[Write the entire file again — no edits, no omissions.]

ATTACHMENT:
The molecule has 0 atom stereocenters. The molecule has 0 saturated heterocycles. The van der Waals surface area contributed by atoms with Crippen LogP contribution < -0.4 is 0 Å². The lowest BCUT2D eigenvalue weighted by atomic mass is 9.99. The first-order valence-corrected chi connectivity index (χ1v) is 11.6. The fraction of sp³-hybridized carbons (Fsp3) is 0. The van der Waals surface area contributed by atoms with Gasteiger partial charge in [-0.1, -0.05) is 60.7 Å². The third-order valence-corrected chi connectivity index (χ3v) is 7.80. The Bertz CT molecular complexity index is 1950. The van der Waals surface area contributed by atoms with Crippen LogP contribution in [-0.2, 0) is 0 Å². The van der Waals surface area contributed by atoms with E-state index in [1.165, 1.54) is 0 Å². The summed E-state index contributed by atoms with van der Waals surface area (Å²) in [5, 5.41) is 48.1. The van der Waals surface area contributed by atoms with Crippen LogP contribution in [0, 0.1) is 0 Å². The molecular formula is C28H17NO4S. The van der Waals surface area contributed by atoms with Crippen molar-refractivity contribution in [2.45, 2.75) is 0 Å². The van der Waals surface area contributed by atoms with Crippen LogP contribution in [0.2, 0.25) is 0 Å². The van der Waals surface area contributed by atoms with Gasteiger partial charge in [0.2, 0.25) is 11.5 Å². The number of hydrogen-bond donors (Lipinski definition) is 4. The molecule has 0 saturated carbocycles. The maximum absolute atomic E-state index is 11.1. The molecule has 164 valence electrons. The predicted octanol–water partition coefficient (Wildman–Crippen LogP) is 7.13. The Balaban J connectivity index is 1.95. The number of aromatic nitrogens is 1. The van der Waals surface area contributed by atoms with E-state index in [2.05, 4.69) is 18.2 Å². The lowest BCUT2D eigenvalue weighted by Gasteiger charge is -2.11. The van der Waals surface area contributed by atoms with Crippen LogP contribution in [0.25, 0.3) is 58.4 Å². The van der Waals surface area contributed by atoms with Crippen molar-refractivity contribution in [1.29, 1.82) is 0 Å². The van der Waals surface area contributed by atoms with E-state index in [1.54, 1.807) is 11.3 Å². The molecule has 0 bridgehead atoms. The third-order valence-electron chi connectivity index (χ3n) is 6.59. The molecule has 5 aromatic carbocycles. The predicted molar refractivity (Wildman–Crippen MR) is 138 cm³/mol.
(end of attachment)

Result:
The molecule has 0 atom stereocenters. The molecule has 0 saturated heterocycles. The van der Waals surface area contributed by atoms with Crippen LogP contribution < -0.4 is 0 Å². The lowest BCUT2D eigenvalue weighted by atomic mass is 9.99. The first-order valence-corrected chi connectivity index (χ1v) is 11.6. The fraction of sp³-hybridized carbons (Fsp3) is 0. The van der Waals surface area contributed by atoms with Gasteiger partial charge in [-0.1, -0.05) is 60.7 Å². The third-order valence-corrected chi connectivity index (χ3v) is 7.80. The Bertz CT molecular complexity index is 1950. The van der Waals surface area contributed by atoms with Crippen LogP contribution in [-0.2, 0) is 0 Å². The van der Waals surface area contributed by atoms with E-state index in [1.165, 1.54) is 0 Å². The summed E-state index contributed by atoms with van der Waals surface area (Å²) in [5, 5.41) is 48.1. The van der Waals surface area contributed by atoms with Crippen LogP contribution in [0, 0.1) is 0 Å². The molecular formula is C28H17NO4S. The van der Waals surface area contributed by atoms with Crippen molar-refractivity contribution in [2.45, 2.75) is 0 Å². The van der Waals surface area contributed by atoms with Crippen LogP contribution in [0.2, 0.25) is 0 Å². The van der Waals surface area contributed by atoms with Gasteiger partial charge in [0.2, 0.25) is 11.5 Å². The number of hydrogen-bond donors (Lipinski definition) is 4. The molecule has 0 saturated carbocycles. The maximum absolute atomic E-state index is 11.1. The molecule has 164 valence electrons. The predicted octanol–water partition coefficient (Wildman–Crippen LogP) is 7.13. The Balaban J connectivity index is 1.95. The number of aromatic nitrogens is 1. The van der Waals surface area contributed by atoms with E-state index in [2.05, 4.69) is 18.2 Å². The lowest BCUT2D eigenvalue weighted by Gasteiger charge is -2.11. The van der Waals surface area contributed by atoms with Crippen LogP contribution in [0.25, 0.3) is 58.4 Å². The van der Waals surface area contributed by atoms with Crippen molar-refractivity contribution in [1.29, 1.82) is 0 Å². The van der Waals surface area contributed by atoms with E-state index in [1.54, 1.807) is 11.3 Å². The molecule has 0 bridgehead atoms. The third-order valence-electron chi connectivity index (χ3n) is 6.59. The molecule has 5 aromatic carbocycles. The predicted molar refractivity (Wildman–Crippen MR) is 138 cm³/mol.